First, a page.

Advocating for childbirth safety

When Paige Rohe 04C 05MPH went into labor in December 2015, she was relatively calm. The crib was built and the baby clothes were put away. Rohe had had a few episodes of high blood pressure, but her doctors assured her it was well managed.

a portrait of Paige Rohe

The delivery, however, was anything but calm. During a long and difficult labor, her daughter’s shoulder got stuck behind her pelvic bone, which resulted in her daughter Eva’s left arm being paralyzed. 

Though Rohe was working as the physician communications lead for Children’s Healthcare of Atlanta (CHOA) at the time, and she and her husband had taken birth education classes, she says she went into childbirth with little understanding of the types of injuries it could entail. She had never heard of the condition that left Eva’s arm paralyzed—brachial plexus birth palsy (OBPI). She didn’t know if the injury was temporary or permanent and had no idea what types of therapy or treatment to pursue. 

In looking for answers, Rohe discovered that childbirth injuries are not tracked on a state or national level. “Maternal mortality is broadly studied,” says Rohe. “Georgia has a maternal mortality review board—it’s one of the few states that does—but childbirth injuries are rarely discussed.”

So she began what would become the ROBIN Project, which stands for Reducing OBstetric INjury. Connections she had made at CHOA and at Rollins as a student and as a member of the alumni association helped her get her project off the ground. 

The first order of business was to determine how common OPBI is in Georgia. At her request, the Georgia Department of Public Health (GDPH) did a study looking at birth records and found 43.3 out of every 100,000 live births had reported severe birth injuries, including OPBI. However, OPBI is often not diagnosed until six to eight weeks after birth, so it is often absent from birth records. Eva’s birth record listed only “floppy arm.”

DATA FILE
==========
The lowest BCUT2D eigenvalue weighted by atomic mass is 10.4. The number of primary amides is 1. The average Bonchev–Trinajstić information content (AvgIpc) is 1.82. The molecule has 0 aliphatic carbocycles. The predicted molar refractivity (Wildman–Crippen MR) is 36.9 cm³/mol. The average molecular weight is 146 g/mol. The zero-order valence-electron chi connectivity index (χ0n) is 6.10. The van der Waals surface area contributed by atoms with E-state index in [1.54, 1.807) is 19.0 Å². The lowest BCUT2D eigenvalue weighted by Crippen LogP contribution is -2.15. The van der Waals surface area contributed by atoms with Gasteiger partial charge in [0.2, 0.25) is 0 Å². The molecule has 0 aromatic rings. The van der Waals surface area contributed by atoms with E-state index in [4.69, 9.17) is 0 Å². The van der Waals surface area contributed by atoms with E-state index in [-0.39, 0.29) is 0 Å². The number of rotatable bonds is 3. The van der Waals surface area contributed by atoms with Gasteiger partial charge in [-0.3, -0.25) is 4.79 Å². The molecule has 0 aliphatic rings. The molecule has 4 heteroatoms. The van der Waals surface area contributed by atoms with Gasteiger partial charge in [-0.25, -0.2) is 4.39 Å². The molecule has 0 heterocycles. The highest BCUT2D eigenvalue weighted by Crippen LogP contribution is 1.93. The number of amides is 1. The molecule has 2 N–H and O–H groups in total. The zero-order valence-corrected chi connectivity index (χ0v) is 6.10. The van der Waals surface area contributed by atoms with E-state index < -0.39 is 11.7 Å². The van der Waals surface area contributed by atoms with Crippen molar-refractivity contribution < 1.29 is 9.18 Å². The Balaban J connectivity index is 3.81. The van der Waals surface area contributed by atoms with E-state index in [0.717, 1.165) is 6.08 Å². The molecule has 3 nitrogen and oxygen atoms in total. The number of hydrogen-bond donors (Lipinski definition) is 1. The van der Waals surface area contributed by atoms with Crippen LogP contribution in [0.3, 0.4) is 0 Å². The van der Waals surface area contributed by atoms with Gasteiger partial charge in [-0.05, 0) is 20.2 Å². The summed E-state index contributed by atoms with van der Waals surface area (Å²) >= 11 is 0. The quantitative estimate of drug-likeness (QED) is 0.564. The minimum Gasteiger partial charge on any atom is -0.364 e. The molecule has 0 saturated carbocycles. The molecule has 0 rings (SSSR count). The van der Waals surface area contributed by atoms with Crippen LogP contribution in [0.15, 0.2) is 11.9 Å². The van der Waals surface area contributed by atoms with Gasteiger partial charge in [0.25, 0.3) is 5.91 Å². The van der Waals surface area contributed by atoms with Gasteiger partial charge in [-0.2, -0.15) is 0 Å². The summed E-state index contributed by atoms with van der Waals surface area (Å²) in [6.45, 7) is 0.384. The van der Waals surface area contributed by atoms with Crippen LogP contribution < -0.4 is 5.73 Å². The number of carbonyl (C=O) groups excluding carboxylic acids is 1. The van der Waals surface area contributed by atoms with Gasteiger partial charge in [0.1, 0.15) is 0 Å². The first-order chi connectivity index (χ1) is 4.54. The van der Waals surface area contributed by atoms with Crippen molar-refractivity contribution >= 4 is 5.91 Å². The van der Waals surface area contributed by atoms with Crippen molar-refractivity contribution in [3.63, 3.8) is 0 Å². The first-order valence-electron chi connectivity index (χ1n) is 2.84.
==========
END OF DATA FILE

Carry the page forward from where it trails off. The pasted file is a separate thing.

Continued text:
To draw a more complete picture, Rohe and a fellow Rollins alum Allan Peljovich 89MPH secured funding to do a statewide study using data from GDPH and the Department of Community Health, which administers Medicaid. “It will be the first of its kind in the country because we are using reimbursement codes instead of looking at electronic birth records,”
says Rohe. “We hope to use that data to inform practice and policy.”

Many infants are referred to treatment late or referred to the wrong specialist, for example. Babies with OPBI need to see a pediatric orthopedic specialist. Most women use up the 12 weeks allowed under the Family and Medical Leave Act during maternity leave, but mothers and infants who suffer birth injuries may require frequent and recurring medical and therapy visits for many months or years. And insurance can be hard to navigate—one mother told Rohe her insurance company labeled her baby’s OBPI
as a preexisting condition and initially refused coverage. 

“If we can get reliable data on birth injuries, we can make sure babies are being referred to treatment earlier rather than later. Perhaps we could inform policy on FMLA leave and insurance coverage. Eva had her first surgery at six months and is still in regular therapy. The whole goal is to make sure parents are getting the appropriate information they need,” says Rohe.

In the meantime, Rohe has already raised awareness of the issue. Working with both houses of the Georgia Legislature, she was able to have March 16 designated Birth Safety Awareness Day. Unfortunately, March 16, 2020, was also the day that government offices closed for the COVID-19 pandemic, so the inaugural event at the state capitol had to be canceled. “That was disappointing, but it was inspiring to see both sides of the political spectrum come together to designate this day,” says Rohe. “Birth safety is something everyone can agree on.”

Rohe is currently director of communications for the National Association of Chronic Disease Directors, and she works on the ROBIN Project in her free time. Eventually, however, she would like to register the project as a nonprofit and expand its scope beyond OBPI to include all birth injuries. “OBPI is sort of the canary in the coal mine,” says Rohe. “It’s obviously personal for me, but it can also serve as an indication of the incidence of other birth injuries. This work is how I deal with the fact that Eva’s recovery is so unknown. I don’t know what her life is going to be like. Working on the ROBIN Project helps me cope.”